I was reading Mel's Creme de la Creme and found this blog (#82 on the list) and I thought of you because like you she is Catholic and being treated with NaPro Technology. She is also a Creighton Model Practitioner. And also like you, she and her husband have now turned to adoption. http://thiscrossiembrace.blogspot.com

    You're on her blogroll, so perhaps you are well aware of her. :)

  12. How exciting!! I cannot wait to watch this story unfold, JB!

  13. This is a really exciting part of your life, I'm really happy for you. All the best with your adoption. I'm sure your husband will feel more comfortable as you continue with the process.


  14. I think it means that you have a big heart. Maybe you are meant to have a special needs child. Not sure. But I have no doubt that you will be a Mom someday. :-D

  15. Just wanted to say GET OUT OF BED and get to working on that room!!! Clean up, Clean up Jelly Belly in that room, Clean up , clean up, Jelly Belly tackle that room! :)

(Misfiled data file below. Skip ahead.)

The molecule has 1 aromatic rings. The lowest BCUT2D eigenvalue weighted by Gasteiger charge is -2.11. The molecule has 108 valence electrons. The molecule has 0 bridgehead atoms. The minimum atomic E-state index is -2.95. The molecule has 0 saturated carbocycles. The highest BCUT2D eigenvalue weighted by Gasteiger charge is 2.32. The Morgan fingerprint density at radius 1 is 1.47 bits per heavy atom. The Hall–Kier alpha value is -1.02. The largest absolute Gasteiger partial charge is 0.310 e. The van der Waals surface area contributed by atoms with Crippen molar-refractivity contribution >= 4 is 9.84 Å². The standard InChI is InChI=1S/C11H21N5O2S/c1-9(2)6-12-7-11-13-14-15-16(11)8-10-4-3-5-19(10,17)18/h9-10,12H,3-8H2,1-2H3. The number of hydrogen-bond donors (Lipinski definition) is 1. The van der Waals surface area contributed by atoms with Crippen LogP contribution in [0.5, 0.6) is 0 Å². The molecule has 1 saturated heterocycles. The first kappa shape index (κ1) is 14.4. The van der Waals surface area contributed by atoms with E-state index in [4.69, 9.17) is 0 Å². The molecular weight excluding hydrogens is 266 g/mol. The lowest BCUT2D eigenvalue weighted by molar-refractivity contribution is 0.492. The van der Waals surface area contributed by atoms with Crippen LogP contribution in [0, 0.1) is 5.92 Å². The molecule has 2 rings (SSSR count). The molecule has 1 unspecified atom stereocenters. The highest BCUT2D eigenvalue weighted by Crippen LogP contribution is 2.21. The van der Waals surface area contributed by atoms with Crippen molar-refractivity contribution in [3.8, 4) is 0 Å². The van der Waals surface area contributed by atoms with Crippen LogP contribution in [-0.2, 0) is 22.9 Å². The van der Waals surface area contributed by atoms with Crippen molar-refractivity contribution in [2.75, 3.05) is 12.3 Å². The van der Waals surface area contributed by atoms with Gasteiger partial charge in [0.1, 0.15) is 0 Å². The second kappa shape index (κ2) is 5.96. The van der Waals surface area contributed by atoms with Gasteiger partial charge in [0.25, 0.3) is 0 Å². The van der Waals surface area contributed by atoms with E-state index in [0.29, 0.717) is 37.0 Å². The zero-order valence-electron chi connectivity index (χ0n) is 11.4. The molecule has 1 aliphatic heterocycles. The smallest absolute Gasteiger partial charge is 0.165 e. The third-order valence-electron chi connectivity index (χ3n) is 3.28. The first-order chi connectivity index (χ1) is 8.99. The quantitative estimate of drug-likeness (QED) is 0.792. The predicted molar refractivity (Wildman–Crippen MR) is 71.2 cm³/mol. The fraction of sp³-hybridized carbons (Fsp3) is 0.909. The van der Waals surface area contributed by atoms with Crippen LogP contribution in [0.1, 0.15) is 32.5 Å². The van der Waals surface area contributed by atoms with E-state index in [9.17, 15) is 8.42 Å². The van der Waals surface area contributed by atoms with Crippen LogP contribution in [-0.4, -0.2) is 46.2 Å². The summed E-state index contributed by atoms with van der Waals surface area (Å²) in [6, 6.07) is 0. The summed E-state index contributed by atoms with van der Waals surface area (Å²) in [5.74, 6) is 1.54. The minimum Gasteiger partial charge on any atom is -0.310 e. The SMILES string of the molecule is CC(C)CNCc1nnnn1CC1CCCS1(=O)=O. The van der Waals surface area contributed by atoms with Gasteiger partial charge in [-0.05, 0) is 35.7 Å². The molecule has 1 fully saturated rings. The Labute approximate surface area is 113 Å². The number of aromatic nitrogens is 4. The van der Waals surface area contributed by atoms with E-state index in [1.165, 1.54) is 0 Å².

Gotta love barney! :)

  16. I have thought about this, too, for myself. And just because someone has had exposure to drugs/booze/whatever or has a learning disability does NOT mean they can't be happy, fulfilled adults. Someone like you, with your open heart and professional teaching background, would be an amazing advocate for a child who needs some extra support to thrive and come into their own.

    My guy and I have thought about this as an option for the future. Mr. JB may not be quite ready, but maybe if you do more research and eventually meet some families who have taken this approach, he may realize that this could work for you.

    I am so excited: You WILL be a mom, and a mighty fine one, too!

  17. I love that you are recognizing your calling and following it. So very beautiful. Good luck with the room....you will get there, just do what you can, little by little.